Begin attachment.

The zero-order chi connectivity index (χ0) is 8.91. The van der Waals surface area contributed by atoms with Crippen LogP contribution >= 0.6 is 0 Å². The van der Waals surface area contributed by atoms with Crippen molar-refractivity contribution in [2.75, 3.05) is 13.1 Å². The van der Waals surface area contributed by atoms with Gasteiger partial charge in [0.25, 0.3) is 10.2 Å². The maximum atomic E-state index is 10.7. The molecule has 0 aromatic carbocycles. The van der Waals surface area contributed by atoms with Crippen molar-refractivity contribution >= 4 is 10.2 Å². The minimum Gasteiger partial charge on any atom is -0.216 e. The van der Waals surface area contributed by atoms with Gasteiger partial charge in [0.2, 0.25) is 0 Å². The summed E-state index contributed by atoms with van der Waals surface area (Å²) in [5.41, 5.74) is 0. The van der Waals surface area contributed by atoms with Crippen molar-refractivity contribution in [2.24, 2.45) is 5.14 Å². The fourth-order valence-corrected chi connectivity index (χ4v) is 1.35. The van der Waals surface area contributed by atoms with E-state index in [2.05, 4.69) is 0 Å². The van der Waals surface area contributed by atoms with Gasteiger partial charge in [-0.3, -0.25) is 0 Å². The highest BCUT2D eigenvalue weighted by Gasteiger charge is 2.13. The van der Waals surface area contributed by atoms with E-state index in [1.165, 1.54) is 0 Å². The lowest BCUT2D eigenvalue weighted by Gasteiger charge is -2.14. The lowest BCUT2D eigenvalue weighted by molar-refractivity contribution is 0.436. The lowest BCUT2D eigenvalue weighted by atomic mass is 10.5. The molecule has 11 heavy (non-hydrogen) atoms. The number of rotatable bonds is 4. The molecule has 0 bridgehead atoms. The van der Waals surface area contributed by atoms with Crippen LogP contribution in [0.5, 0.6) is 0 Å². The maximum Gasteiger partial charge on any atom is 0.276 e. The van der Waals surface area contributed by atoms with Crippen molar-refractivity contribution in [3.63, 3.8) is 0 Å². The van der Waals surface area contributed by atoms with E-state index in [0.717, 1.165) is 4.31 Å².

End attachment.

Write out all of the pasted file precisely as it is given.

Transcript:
The zero-order chi connectivity index (χ0) is 8.91. The van der Waals surface area contributed by atoms with Crippen LogP contribution >= 0.6 is 0 Å². The van der Waals surface area contributed by atoms with Crippen molar-refractivity contribution in [2.75, 3.05) is 13.1 Å². The van der Waals surface area contributed by atoms with Gasteiger partial charge in [0.25, 0.3) is 10.2 Å². The maximum atomic E-state index is 10.7. The molecule has 0 aromatic carbocycles. The van der Waals surface area contributed by atoms with Crippen molar-refractivity contribution >= 4 is 10.2 Å². The minimum Gasteiger partial charge on any atom is -0.216 e. The van der Waals surface area contributed by atoms with Gasteiger partial charge in [0.2, 0.25) is 0 Å². The summed E-state index contributed by atoms with van der Waals surface area (Å²) in [5.41, 5.74) is 0. The van der Waals surface area contributed by atoms with Crippen molar-refractivity contribution in [2.24, 2.45) is 5.14 Å². The fourth-order valence-corrected chi connectivity index (χ4v) is 1.35. The van der Waals surface area contributed by atoms with E-state index in [2.05, 4.69) is 0 Å². The van der Waals surface area contributed by atoms with Gasteiger partial charge in [-0.3, -0.25) is 0 Å². The highest BCUT2D eigenvalue weighted by Gasteiger charge is 2.13. The van der Waals surface area contributed by atoms with E-state index in [1.165, 1.54) is 0 Å². The lowest BCUT2D eigenvalue weighted by Gasteiger charge is -2.14. The lowest BCUT2D eigenvalue weighted by molar-refractivity contribution is 0.436. The lowest BCUT2D eigenvalue weighted by atomic mass is 10.5. The molecule has 11 heavy (non-hydrogen) atoms. The number of rotatable bonds is 4. The molecule has 0 bridgehead atoms. The van der Waals surface area contributed by atoms with Crippen LogP contribution in [0.5, 0.6) is 0 Å². The maximum Gasteiger partial charge on any atom is 0.276 e. The van der Waals surface area contributed by atoms with Crippen molar-refractivity contribution in [3.63, 3.8) is 0 Å². The van der Waals surface area contributed by atoms with E-state index in [0.717, 1.165) is 4.31 Å².